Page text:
A cow, a camel, a koala and a finch exploded in space. What’s going on? – Times of India

A cow, a camel, a koala and a finch exploded in space. What’s going on? – Times of India

What do a cow, a koala, a camel, a Tasmanian devil and now a finch all have in common? It’s not the plot of a new movie in the “Madagascar” series. They are nicknames given to a weird class of space explosions scientists can’t explain. “We’ve been naming these things after animals just for fun,” said Daniel Perley, of Liverpool John Moores University in England. The latest, the Finch, was first spotted April 10 using the Palomar Observatory in California.

So, what are these things? They are more technically called luminous fast blue optical transients, or LFBOTs. These space explosions are much brighter than supernovas (which occur when stars explode), hence the “luminous” designation. They brighten quickly – hence “fast” – and are extremely hot, reaching 70,000 degrees Fahrenheit, and thus emitting “blue” light. “Typically supernovae brighten and fade over weeks to months,” said Deanne Coppejans, an astronomer at Warwick University in England. “These LFBOTs brighten in just three to four days and fade on much faster time scales.”
The first to be found, in 2018, was the Cow (AT2018cow). Among the half dozen since discovered are ZTF18abvkwla (the Koala) and AT2022tsd (the Tasmanian devil). AT2023fhn (the Finch) is the latest, given its name in a paper led by Ashley Chrimes, an astrophysicist from the Netherlands – although Perley and colleagues had been referring to it as “the Fawn” and may continue to do so. “We’re a little bit annoyed that they decided it was up to them to name the object,” he said.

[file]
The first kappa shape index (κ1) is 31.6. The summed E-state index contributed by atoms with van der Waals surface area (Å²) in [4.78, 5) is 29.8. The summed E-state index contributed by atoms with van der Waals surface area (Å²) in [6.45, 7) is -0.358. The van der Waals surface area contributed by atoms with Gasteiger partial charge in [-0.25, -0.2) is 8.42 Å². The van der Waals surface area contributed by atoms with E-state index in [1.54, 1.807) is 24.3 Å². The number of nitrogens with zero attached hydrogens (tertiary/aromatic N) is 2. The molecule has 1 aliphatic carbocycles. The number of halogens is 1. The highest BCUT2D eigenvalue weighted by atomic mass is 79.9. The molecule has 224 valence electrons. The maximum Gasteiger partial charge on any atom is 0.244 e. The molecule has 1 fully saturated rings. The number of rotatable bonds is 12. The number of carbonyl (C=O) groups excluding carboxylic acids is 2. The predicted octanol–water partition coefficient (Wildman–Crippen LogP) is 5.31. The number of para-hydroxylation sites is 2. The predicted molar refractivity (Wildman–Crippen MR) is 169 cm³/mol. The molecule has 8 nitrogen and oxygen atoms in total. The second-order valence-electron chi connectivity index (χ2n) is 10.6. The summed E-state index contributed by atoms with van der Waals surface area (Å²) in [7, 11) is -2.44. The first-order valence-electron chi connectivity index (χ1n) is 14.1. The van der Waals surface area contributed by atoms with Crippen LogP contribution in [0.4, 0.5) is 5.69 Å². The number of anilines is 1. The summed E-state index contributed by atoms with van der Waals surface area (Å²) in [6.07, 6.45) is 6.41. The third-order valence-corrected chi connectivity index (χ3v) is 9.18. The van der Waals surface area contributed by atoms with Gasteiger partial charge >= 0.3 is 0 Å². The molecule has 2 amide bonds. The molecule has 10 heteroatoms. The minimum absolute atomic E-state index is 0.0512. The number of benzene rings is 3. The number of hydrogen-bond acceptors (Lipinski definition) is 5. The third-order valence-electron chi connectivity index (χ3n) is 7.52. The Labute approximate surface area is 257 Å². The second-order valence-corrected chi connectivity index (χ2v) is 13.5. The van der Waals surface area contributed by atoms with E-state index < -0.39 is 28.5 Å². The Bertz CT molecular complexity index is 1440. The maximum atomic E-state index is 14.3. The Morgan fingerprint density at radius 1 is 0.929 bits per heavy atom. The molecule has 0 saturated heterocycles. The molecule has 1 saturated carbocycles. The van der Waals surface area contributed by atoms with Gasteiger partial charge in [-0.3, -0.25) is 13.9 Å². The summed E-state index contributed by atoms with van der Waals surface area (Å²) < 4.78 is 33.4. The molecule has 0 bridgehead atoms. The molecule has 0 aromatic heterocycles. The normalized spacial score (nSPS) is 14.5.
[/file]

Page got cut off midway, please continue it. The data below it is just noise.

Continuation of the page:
Chrimes’ paper highlights the most unusual feature of the Finch, namely that it was found outside any galaxy, seemingly exploding in intergalactic space near two potential host galaxies about 3 billion light-years from our own. “At that distance you don’t expect to have many, or any, stars, Chrimes said. That could help astronomers clarify what an LFBOT is. At the moment, there are a few leading ideas. The most promising one is that it is a giant star, about 20 times the mass of our sun, that has undergone a failed supernova. Another possibility is that LFBOTs are tidal disruption events, where a black hole is eating material from a companion star, shining brightly in the process. LFBOTs could also be caused by the merger of two neutron stars, the remnant cores of dead massive stars. Anna Ho, an astronomer at Cornell University, isn’t ready to jump to any conclusions. Finding more LFBOTs could give hints to their origin. “There aren’t that many of them yet. So we haven’t run out of animals.”

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